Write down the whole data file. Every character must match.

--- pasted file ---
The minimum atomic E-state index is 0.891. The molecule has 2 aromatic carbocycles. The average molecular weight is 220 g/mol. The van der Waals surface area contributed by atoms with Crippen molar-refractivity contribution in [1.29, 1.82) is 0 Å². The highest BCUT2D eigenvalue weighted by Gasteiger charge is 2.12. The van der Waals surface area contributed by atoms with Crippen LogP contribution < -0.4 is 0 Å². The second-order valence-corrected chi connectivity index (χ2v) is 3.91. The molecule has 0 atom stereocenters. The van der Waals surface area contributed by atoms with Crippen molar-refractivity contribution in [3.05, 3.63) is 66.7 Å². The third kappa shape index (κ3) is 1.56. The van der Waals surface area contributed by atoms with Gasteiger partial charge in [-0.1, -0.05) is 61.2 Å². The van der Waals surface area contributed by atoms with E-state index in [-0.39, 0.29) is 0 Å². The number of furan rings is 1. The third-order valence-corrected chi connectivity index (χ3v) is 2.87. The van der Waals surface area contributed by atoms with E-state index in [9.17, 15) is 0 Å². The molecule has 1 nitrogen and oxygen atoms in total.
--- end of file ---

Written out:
The minimum atomic E-state index is 0.891. The molecule has 2 aromatic carbocycles. The average molecular weight is 220 g/mol. The van der Waals surface area contributed by atoms with Crippen molar-refractivity contribution in [1.29, 1.82) is 0 Å². The highest BCUT2D eigenvalue weighted by Gasteiger charge is 2.12. The van der Waals surface area contributed by atoms with Crippen LogP contribution < -0.4 is 0 Å². The second-order valence-corrected chi connectivity index (χ2v) is 3.91. The molecule has 0 atom stereocenters. The van der Waals surface area contributed by atoms with Crippen molar-refractivity contribution in [3.05, 3.63) is 66.7 Å². The third kappa shape index (κ3) is 1.56. The van der Waals surface area contributed by atoms with Gasteiger partial charge in [-0.1, -0.05) is 61.2 Å². The van der Waals surface area contributed by atoms with E-state index in [-0.39, 0.29) is 0 Å². The number of furan rings is 1. The third-order valence-corrected chi connectivity index (χ3v) is 2.87. The van der Waals surface area contributed by atoms with E-state index in [9.17, 15) is 0 Å². The molecule has 1 nitrogen and oxygen atoms in total.